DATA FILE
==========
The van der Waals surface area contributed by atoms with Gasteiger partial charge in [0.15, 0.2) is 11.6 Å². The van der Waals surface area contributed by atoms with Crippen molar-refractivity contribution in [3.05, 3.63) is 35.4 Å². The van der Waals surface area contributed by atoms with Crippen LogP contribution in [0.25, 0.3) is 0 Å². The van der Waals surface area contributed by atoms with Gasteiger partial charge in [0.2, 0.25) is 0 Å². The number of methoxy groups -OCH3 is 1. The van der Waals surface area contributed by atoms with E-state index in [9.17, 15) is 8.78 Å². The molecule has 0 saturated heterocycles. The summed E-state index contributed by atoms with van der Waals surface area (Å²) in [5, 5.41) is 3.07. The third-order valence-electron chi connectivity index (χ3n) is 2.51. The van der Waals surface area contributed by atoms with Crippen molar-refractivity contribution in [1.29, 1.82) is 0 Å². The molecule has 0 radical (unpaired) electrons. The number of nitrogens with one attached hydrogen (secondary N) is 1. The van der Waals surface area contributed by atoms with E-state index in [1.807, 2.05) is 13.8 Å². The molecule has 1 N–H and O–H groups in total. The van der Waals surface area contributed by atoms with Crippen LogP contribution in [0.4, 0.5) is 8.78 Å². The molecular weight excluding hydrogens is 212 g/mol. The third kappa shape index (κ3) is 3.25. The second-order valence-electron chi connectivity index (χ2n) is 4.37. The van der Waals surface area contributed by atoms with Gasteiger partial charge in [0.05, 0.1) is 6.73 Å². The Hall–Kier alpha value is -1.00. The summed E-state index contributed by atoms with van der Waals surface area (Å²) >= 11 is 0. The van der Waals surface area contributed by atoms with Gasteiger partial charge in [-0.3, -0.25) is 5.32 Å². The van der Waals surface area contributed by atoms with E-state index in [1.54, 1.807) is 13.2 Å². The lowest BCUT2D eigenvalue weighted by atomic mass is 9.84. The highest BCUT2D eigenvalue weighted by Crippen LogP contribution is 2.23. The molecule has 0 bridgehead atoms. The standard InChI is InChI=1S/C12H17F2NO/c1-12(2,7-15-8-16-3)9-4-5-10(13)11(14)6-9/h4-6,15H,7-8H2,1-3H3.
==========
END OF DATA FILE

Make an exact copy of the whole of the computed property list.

The van der Waals surface area contributed by atoms with Gasteiger partial charge in [0.15, 0.2) is 11.6 Å². The van der Waals surface area contributed by atoms with Crippen molar-refractivity contribution in [3.05, 3.63) is 35.4 Å². The van der Waals surface area contributed by atoms with Crippen LogP contribution in [0.25, 0.3) is 0 Å². The van der Waals surface area contributed by atoms with Gasteiger partial charge in [0.2, 0.25) is 0 Å². The number of methoxy groups -OCH3 is 1. The van der Waals surface area contributed by atoms with E-state index in [9.17, 15) is 8.78 Å². The molecule has 0 saturated heterocycles. The summed E-state index contributed by atoms with van der Waals surface area (Å²) in [5, 5.41) is 3.07. The third-order valence-electron chi connectivity index (χ3n) is 2.51. The van der Waals surface area contributed by atoms with Crippen molar-refractivity contribution in [1.29, 1.82) is 0 Å². The molecule has 0 radical (unpaired) electrons. The number of nitrogens with one attached hydrogen (secondary N) is 1. The van der Waals surface area contributed by atoms with E-state index in [1.807, 2.05) is 13.8 Å². The molecule has 1 N–H and O–H groups in total. The van der Waals surface area contributed by atoms with Crippen LogP contribution in [0.4, 0.5) is 8.78 Å². The molecular weight excluding hydrogens is 212 g/mol. The third kappa shape index (κ3) is 3.25. The second-order valence-electron chi connectivity index (χ2n) is 4.37. The van der Waals surface area contributed by atoms with Gasteiger partial charge in [0.05, 0.1) is 6.73 Å². The Hall–Kier alpha value is -1.00. The summed E-state index contributed by atoms with van der Waals surface area (Å²) >= 11 is 0. The van der Waals surface area contributed by atoms with Gasteiger partial charge in [-0.3, -0.25) is 5.32 Å². The van der Waals surface area contributed by atoms with E-state index in [1.54, 1.807) is 13.2 Å². The lowest BCUT2D eigenvalue weighted by atomic mass is 9.84. The highest BCUT2D eigenvalue weighted by Crippen LogP contribution is 2.23. The molecule has 0 bridgehead atoms. The standard InChI is InChI=1S/C12H17F2NO/c1-12(2,7-15-8-16-3)9-4-5-10(13)11(14)6-9/h4-6,15H,7-8H2,1-3H3.